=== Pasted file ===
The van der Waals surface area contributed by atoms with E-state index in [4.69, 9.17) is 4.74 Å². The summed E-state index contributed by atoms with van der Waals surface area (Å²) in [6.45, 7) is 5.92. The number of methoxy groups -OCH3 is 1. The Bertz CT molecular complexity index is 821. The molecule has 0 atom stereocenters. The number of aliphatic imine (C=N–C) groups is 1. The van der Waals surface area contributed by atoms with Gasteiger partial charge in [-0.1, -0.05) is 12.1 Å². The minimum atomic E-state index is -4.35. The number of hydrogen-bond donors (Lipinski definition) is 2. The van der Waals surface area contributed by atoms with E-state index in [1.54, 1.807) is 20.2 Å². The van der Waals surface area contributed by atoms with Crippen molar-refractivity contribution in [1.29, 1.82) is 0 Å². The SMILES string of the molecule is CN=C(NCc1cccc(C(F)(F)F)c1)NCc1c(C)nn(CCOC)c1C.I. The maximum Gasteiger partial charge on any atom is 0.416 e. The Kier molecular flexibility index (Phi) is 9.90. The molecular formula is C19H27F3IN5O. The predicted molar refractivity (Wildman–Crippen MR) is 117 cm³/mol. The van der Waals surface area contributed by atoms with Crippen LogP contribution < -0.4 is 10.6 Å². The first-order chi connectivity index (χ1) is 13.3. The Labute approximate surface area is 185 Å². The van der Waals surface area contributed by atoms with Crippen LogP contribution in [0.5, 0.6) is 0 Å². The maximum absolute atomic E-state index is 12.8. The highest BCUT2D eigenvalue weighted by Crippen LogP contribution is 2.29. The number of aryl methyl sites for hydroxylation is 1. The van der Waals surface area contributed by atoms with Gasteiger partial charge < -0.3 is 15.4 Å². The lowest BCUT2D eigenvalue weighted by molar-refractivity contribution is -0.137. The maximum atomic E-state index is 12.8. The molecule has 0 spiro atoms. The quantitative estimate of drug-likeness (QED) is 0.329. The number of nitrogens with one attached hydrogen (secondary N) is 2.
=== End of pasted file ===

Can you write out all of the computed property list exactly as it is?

The van der Waals surface area contributed by atoms with E-state index in [4.69, 9.17) is 4.74 Å². The summed E-state index contributed by atoms with van der Waals surface area (Å²) in [6.45, 7) is 5.92. The number of methoxy groups -OCH3 is 1. The Bertz CT molecular complexity index is 821. The molecule has 0 atom stereocenters. The number of aliphatic imine (C=N–C) groups is 1. The van der Waals surface area contributed by atoms with Gasteiger partial charge in [-0.1, -0.05) is 12.1 Å². The minimum atomic E-state index is -4.35. The number of hydrogen-bond donors (Lipinski definition) is 2. The van der Waals surface area contributed by atoms with E-state index in [1.54, 1.807) is 20.2 Å². The van der Waals surface area contributed by atoms with Crippen molar-refractivity contribution in [1.29, 1.82) is 0 Å². The SMILES string of the molecule is CN=C(NCc1cccc(C(F)(F)F)c1)NCc1c(C)nn(CCOC)c1C.I. The maximum Gasteiger partial charge on any atom is 0.416 e. The Kier molecular flexibility index (Phi) is 9.90. The molecular formula is C19H27F3IN5O. The predicted molar refractivity (Wildman–Crippen MR) is 117 cm³/mol. The van der Waals surface area contributed by atoms with Crippen LogP contribution < -0.4 is 10.6 Å². The first-order chi connectivity index (χ1) is 13.3. The Labute approximate surface area is 185 Å². The van der Waals surface area contributed by atoms with Crippen LogP contribution in [0.5, 0.6) is 0 Å². The maximum absolute atomic E-state index is 12.8. The highest BCUT2D eigenvalue weighted by Crippen LogP contribution is 2.29. The number of aryl methyl sites for hydroxylation is 1. The van der Waals surface area contributed by atoms with Gasteiger partial charge < -0.3 is 15.4 Å². The lowest BCUT2D eigenvalue weighted by molar-refractivity contribution is -0.137. The maximum atomic E-state index is 12.8. The molecule has 0 spiro atoms. The quantitative estimate of drug-likeness (QED) is 0.329. The number of nitrogens with one attached hydrogen (secondary N) is 2.